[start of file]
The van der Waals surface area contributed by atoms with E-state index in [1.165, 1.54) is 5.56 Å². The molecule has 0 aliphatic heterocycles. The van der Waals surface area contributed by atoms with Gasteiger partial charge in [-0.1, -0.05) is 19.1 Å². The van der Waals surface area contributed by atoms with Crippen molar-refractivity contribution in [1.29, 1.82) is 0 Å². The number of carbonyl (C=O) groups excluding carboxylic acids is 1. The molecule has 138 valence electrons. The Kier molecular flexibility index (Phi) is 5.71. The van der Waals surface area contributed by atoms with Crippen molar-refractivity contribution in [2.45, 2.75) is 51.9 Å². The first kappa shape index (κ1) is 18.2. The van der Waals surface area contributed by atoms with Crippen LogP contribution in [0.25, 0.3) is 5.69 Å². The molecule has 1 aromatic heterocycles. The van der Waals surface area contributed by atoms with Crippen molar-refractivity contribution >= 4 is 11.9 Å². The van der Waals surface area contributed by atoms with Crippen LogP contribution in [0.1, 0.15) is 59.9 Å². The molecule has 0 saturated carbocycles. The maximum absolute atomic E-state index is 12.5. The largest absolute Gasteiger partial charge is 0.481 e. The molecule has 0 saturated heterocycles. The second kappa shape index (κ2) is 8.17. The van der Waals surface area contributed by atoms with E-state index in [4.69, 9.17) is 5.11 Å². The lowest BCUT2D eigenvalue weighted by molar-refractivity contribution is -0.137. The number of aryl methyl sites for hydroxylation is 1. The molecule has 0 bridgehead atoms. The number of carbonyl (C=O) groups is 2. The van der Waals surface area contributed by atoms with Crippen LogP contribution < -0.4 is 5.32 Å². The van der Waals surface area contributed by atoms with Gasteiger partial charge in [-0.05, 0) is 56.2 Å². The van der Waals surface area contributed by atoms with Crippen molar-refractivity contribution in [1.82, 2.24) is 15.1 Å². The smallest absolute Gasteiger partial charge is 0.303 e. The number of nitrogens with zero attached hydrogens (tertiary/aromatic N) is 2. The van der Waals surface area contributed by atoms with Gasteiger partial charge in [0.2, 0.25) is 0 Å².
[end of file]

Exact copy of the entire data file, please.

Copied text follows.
The van der Waals surface area contributed by atoms with E-state index in [1.165, 1.54) is 5.56 Å². The molecule has 0 aliphatic heterocycles. The van der Waals surface area contributed by atoms with Gasteiger partial charge in [-0.1, -0.05) is 19.1 Å². The van der Waals surface area contributed by atoms with Crippen molar-refractivity contribution in [1.29, 1.82) is 0 Å². The number of carbonyl (C=O) groups excluding carboxylic acids is 1. The molecule has 138 valence electrons. The Kier molecular flexibility index (Phi) is 5.71. The van der Waals surface area contributed by atoms with Crippen molar-refractivity contribution in [2.45, 2.75) is 51.9 Å². The first kappa shape index (κ1) is 18.2. The van der Waals surface area contributed by atoms with Crippen LogP contribution in [0.25, 0.3) is 5.69 Å². The molecule has 1 aromatic heterocycles. The van der Waals surface area contributed by atoms with Crippen molar-refractivity contribution >= 4 is 11.9 Å². The van der Waals surface area contributed by atoms with Crippen LogP contribution in [0.1, 0.15) is 59.9 Å². The molecule has 0 saturated carbocycles. The maximum absolute atomic E-state index is 12.5. The largest absolute Gasteiger partial charge is 0.481 e. The molecule has 0 saturated heterocycles. The second kappa shape index (κ2) is 8.17. The van der Waals surface area contributed by atoms with E-state index in [4.69, 9.17) is 5.11 Å². The lowest BCUT2D eigenvalue weighted by molar-refractivity contribution is -0.137. The number of aryl methyl sites for hydroxylation is 1. The molecule has 0 bridgehead atoms. The number of carbonyl (C=O) groups is 2. The van der Waals surface area contributed by atoms with Crippen LogP contribution < -0.4 is 5.32 Å². The van der Waals surface area contributed by atoms with Gasteiger partial charge in [-0.05, 0) is 56.2 Å². The van der Waals surface area contributed by atoms with Crippen molar-refractivity contribution in [1.82, 2.24) is 15.1 Å². The smallest absolute Gasteiger partial charge is 0.303 e. The number of nitrogens with zero attached hydrogens (tertiary/aromatic N) is 2. The van der Waals surface area contributed by atoms with Gasteiger partial charge in [0.2, 0.25) is 0 Å².